A muscular, darkly handsome actor who defies easy categorization, Brendan Fraser has an enviable versatility that has allowed him to be equally convincing in comedies, dramas, and adventure films alike. The son of a Canadian tourism executive, Fraser was born in Indianapolis on December 3, 1968. Thanks to his father's job, Fraser and his family led a fairly peripatetic existence, living in locales as varied as Ottawa, London, Rome, and Seattle. During his time in London, Fraser became interested in theater and eventually enrolled in Seattle's Cornish Institute for training.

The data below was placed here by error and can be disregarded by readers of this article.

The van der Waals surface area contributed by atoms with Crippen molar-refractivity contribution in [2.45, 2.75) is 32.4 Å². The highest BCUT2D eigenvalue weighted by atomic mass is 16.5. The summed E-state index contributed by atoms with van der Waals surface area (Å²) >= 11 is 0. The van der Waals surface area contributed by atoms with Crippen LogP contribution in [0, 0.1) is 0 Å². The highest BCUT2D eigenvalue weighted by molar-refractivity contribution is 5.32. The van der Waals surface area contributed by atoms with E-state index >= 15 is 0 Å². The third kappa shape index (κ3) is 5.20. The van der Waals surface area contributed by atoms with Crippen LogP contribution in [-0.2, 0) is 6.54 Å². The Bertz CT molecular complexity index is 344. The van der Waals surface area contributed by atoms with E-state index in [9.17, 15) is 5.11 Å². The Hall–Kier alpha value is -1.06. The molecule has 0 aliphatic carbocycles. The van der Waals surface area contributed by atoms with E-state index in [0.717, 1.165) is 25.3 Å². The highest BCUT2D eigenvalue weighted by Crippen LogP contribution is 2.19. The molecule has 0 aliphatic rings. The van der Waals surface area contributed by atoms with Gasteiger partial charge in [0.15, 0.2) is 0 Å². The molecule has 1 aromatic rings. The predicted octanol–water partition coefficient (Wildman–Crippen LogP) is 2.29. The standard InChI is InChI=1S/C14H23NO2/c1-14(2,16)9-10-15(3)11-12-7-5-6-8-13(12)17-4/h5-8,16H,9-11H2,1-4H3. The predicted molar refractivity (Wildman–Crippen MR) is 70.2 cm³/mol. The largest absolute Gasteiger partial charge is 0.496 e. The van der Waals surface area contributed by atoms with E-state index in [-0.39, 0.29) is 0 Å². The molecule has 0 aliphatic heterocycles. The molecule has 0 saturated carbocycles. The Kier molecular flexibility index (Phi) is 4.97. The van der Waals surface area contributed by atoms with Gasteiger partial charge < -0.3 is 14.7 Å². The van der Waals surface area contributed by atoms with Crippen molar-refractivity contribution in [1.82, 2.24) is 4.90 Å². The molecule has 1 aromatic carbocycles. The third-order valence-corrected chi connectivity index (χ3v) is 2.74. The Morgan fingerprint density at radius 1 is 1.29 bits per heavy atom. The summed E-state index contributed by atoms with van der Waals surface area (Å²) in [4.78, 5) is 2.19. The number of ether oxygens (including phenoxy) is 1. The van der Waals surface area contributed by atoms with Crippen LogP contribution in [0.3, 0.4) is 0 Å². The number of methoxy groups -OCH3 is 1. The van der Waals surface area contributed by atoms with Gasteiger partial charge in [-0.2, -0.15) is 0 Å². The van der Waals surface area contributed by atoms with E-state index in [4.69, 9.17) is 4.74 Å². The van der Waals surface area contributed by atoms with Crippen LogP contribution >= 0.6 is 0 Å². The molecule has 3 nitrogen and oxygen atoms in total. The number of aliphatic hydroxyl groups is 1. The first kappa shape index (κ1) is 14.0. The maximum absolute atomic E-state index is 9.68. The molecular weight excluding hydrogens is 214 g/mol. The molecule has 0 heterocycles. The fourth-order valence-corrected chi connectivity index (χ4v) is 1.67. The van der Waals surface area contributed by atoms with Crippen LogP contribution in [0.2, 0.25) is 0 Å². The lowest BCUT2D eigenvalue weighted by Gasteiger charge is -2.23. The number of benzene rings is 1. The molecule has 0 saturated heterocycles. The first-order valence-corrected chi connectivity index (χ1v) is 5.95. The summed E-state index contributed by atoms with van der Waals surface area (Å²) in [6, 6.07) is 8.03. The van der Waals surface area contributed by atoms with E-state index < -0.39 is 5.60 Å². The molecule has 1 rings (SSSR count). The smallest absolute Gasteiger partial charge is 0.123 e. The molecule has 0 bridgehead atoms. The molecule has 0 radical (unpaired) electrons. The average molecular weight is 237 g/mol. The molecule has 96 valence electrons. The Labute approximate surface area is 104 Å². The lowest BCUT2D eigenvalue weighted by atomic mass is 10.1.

After an early appearance in Dogfight (1991), Fraser got his break in 1992's Encino Man as a Stone-Age man unfrozen in modern-day California. He went on to gain audience prominence in diverse roles such as a Jewish football player in an all-WASP environment in School Ties (1992), a grunged-out musician in Airheads (1994), a Harvard student who loses his thesis in With Honors (1994), and a quirky baseball phenom in The Scout (1994). Fraser has been quoted in one magazine article as saying that he seeks out roles combining "silliness and sexiness"; his work during the second half of the '90s certainly reflected this. Particular highlights were George of the Jungle (1997), a witty satire of jungle adventure films; Gods and Monsters (1998), the acclaimed rendering of the last days of director James Whale, for which Fraser earned particular praise in his role as Whale's strapping gardener; the romantic comedy Blast From the Past (1999); and a big-budget remake of The Mummy (1999) that effectively showcased Fraser as a hero well-suited to old-school adventure. So successful were the extravagantly computer generated exploits of the revived Mummy franchise that a sequel soon went into production, resulting in the decidedly Indiana Jones-flavored The Mummy Returns (2001). Pitting Fraser against not only the fearsome Imhotep but the dreaded Scorpion King (wrestling superstar The Rock) as well, The Mummy Returns upped the ante in terms of action and special effects, providing audiences with even more summertime chills and thrills than its predecessor. Unfortunately, the same could not be said for 2001's ill-received Monkeybone which, despite an energetic performance from Fraser, did not fare in the theaters as well as 20th Century Fox had hoped.